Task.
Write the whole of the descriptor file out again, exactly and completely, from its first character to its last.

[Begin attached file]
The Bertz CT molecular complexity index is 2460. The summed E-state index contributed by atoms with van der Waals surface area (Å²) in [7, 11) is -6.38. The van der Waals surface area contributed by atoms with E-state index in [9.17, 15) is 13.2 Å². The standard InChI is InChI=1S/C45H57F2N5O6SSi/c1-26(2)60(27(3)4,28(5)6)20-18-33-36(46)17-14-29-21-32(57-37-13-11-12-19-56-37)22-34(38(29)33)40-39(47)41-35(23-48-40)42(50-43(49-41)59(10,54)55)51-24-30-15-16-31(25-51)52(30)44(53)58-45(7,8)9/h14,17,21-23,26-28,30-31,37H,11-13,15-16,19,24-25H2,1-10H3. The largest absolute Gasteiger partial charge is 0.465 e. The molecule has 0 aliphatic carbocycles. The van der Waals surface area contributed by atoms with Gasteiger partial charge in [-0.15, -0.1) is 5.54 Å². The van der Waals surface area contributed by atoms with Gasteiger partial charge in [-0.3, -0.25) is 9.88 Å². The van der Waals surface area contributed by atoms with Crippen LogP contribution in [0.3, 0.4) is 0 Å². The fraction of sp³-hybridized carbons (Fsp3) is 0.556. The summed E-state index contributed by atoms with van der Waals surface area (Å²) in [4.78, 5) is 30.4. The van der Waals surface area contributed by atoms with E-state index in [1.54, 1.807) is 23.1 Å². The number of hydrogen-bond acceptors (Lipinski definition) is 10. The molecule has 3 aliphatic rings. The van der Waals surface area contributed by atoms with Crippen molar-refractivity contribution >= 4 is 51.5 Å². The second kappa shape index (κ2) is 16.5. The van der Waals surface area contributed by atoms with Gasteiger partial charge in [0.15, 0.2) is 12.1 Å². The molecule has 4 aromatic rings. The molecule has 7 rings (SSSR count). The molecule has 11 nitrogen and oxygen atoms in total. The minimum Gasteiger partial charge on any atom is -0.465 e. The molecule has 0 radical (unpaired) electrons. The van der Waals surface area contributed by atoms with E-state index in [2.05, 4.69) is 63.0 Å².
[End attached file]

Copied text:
The Bertz CT molecular complexity index is 2460. The summed E-state index contributed by atoms with van der Waals surface area (Å²) in [7, 11) is -6.38. The van der Waals surface area contributed by atoms with E-state index in [9.17, 15) is 13.2 Å². The standard InChI is InChI=1S/C45H57F2N5O6SSi/c1-26(2)60(27(3)4,28(5)6)20-18-33-36(46)17-14-29-21-32(57-37-13-11-12-19-56-37)22-34(38(29)33)40-39(47)41-35(23-48-40)42(50-43(49-41)59(10,54)55)51-24-30-15-16-31(25-51)52(30)44(53)58-45(7,8)9/h14,17,21-23,26-28,30-31,37H,11-13,15-16,19,24-25H2,1-10H3. The largest absolute Gasteiger partial charge is 0.465 e. The molecule has 0 aliphatic carbocycles. The van der Waals surface area contributed by atoms with Gasteiger partial charge in [-0.15, -0.1) is 5.54 Å². The van der Waals surface area contributed by atoms with Gasteiger partial charge in [-0.3, -0.25) is 9.88 Å². The van der Waals surface area contributed by atoms with Crippen LogP contribution in [0.3, 0.4) is 0 Å². The fraction of sp³-hybridized carbons (Fsp3) is 0.556. The summed E-state index contributed by atoms with van der Waals surface area (Å²) in [4.78, 5) is 30.4. The van der Waals surface area contributed by atoms with E-state index in [1.54, 1.807) is 23.1 Å². The number of hydrogen-bond acceptors (Lipinski definition) is 10. The molecule has 3 aliphatic rings. The van der Waals surface area contributed by atoms with Crippen molar-refractivity contribution >= 4 is 51.5 Å². The second kappa shape index (κ2) is 16.5. The van der Waals surface area contributed by atoms with Gasteiger partial charge in [0.15, 0.2) is 12.1 Å². The molecule has 4 aromatic rings. The molecule has 7 rings (SSSR count). The molecule has 11 nitrogen and oxygen atoms in total. The minimum Gasteiger partial charge on any atom is -0.465 e. The molecule has 0 radical (unpaired) electrons. The van der Waals surface area contributed by atoms with E-state index in [2.05, 4.69) is 63.0 Å².